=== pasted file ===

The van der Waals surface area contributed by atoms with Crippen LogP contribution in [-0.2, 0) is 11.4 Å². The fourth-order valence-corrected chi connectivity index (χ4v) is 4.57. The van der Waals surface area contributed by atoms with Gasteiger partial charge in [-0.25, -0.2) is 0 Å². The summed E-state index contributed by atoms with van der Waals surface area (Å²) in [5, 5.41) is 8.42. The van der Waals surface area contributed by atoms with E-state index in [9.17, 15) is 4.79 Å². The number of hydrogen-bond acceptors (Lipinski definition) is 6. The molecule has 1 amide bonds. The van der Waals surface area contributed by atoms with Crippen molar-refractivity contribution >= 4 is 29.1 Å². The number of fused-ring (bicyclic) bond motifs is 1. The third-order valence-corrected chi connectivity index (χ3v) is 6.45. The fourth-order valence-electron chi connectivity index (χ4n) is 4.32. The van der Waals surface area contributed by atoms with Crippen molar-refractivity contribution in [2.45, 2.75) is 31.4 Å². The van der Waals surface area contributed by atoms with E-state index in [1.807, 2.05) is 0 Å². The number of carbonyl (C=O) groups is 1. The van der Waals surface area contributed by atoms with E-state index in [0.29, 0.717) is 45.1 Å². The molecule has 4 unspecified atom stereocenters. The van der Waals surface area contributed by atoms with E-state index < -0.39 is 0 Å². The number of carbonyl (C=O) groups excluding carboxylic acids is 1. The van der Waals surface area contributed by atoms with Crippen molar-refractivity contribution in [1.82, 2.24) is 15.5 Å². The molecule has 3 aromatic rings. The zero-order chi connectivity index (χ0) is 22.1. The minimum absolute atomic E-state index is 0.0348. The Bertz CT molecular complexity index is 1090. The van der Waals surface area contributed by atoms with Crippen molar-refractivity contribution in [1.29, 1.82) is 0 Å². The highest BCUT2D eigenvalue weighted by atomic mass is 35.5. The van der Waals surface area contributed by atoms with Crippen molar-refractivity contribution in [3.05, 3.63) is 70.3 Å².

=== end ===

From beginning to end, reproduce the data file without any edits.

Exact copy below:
The van der Waals surface area contributed by atoms with Crippen LogP contribution in [-0.2, 0) is 11.4 Å². The fourth-order valence-corrected chi connectivity index (χ4v) is 4.57. The van der Waals surface area contributed by atoms with Gasteiger partial charge in [-0.25, -0.2) is 0 Å². The summed E-state index contributed by atoms with van der Waals surface area (Å²) in [5, 5.41) is 8.42. The van der Waals surface area contributed by atoms with E-state index in [9.17, 15) is 4.79 Å². The number of hydrogen-bond acceptors (Lipinski definition) is 6. The molecule has 1 amide bonds. The van der Waals surface area contributed by atoms with Crippen molar-refractivity contribution >= 4 is 29.1 Å². The number of fused-ring (bicyclic) bond motifs is 1. The third-order valence-corrected chi connectivity index (χ3v) is 6.45. The fourth-order valence-electron chi connectivity index (χ4n) is 4.32. The van der Waals surface area contributed by atoms with Crippen molar-refractivity contribution in [2.45, 2.75) is 31.4 Å². The van der Waals surface area contributed by atoms with E-state index in [1.807, 2.05) is 0 Å². The number of carbonyl (C=O) groups is 1. The van der Waals surface area contributed by atoms with E-state index in [0.29, 0.717) is 45.1 Å². The molecule has 4 unspecified atom stereocenters. The van der Waals surface area contributed by atoms with E-state index < -0.39 is 0 Å². The number of carbonyl (C=O) groups excluding carboxylic acids is 1. The van der Waals surface area contributed by atoms with Crippen molar-refractivity contribution in [1.82, 2.24) is 15.5 Å². The molecule has 3 aromatic rings. The zero-order chi connectivity index (χ0) is 22.1. The minimum absolute atomic E-state index is 0.0348. The Bertz CT molecular complexity index is 1090. The van der Waals surface area contributed by atoms with Crippen molar-refractivity contribution in [1.29, 1.82) is 0 Å². The highest BCUT2D eigenvalue weighted by atomic mass is 35.5. The van der Waals surface area contributed by atoms with Crippen molar-refractivity contribution in [3.05, 3.63) is 70.3 Å².